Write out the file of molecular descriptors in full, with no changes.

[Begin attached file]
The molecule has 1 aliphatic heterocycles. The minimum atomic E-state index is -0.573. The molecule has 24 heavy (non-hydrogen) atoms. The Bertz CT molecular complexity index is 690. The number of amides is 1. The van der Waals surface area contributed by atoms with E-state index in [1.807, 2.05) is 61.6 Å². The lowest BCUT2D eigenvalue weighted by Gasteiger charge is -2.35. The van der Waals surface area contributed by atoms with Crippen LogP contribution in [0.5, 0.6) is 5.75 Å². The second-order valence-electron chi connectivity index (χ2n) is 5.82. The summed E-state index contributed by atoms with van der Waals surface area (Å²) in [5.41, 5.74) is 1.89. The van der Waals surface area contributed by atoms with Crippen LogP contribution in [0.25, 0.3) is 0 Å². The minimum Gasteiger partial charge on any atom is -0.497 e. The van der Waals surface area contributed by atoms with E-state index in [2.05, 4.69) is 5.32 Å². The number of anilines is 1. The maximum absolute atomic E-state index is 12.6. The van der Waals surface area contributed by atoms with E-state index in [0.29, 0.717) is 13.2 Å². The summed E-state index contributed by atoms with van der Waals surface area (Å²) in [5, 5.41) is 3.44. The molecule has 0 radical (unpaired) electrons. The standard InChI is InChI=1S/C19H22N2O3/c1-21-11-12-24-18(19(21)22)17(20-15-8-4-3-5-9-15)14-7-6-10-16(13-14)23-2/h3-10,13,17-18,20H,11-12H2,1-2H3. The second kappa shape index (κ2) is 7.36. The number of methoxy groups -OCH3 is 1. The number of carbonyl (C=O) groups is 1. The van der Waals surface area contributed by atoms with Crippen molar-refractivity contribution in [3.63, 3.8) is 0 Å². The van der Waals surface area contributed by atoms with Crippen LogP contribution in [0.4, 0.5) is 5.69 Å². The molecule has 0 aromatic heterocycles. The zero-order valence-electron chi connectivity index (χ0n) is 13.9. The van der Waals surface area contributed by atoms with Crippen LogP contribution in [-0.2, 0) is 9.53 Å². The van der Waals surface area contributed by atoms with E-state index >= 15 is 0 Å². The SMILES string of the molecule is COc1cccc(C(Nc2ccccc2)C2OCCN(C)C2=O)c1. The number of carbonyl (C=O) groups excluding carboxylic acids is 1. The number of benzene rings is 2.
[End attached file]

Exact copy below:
The molecule has 1 aliphatic heterocycles. The minimum atomic E-state index is -0.573. The molecule has 24 heavy (non-hydrogen) atoms. The Bertz CT molecular complexity index is 690. The number of amides is 1. The van der Waals surface area contributed by atoms with E-state index in [1.807, 2.05) is 61.6 Å². The lowest BCUT2D eigenvalue weighted by Gasteiger charge is -2.35. The van der Waals surface area contributed by atoms with Crippen LogP contribution in [0.5, 0.6) is 5.75 Å². The second-order valence-electron chi connectivity index (χ2n) is 5.82. The summed E-state index contributed by atoms with van der Waals surface area (Å²) in [5.41, 5.74) is 1.89. The van der Waals surface area contributed by atoms with Crippen LogP contribution in [0.25, 0.3) is 0 Å². The minimum Gasteiger partial charge on any atom is -0.497 e. The van der Waals surface area contributed by atoms with E-state index in [2.05, 4.69) is 5.32 Å². The number of anilines is 1. The maximum absolute atomic E-state index is 12.6. The van der Waals surface area contributed by atoms with E-state index in [0.29, 0.717) is 13.2 Å². The summed E-state index contributed by atoms with van der Waals surface area (Å²) in [5, 5.41) is 3.44. The molecule has 0 radical (unpaired) electrons. The standard InChI is InChI=1S/C19H22N2O3/c1-21-11-12-24-18(19(21)22)17(20-15-8-4-3-5-9-15)14-7-6-10-16(13-14)23-2/h3-10,13,17-18,20H,11-12H2,1-2H3. The second kappa shape index (κ2) is 7.36. The number of methoxy groups -OCH3 is 1. The number of carbonyl (C=O) groups is 1. The van der Waals surface area contributed by atoms with Crippen molar-refractivity contribution in [3.63, 3.8) is 0 Å². The van der Waals surface area contributed by atoms with Crippen LogP contribution in [0.4, 0.5) is 5.69 Å². The molecule has 0 aromatic heterocycles. The zero-order valence-electron chi connectivity index (χ0n) is 13.9. The van der Waals surface area contributed by atoms with Crippen LogP contribution in [-0.2, 0) is 9.53 Å². The van der Waals surface area contributed by atoms with E-state index >= 15 is 0 Å². The SMILES string of the molecule is COc1cccc(C(Nc2ccccc2)C2OCCN(C)C2=O)c1. The number of carbonyl (C=O) groups excluding carboxylic acids is 1. The number of benzene rings is 2.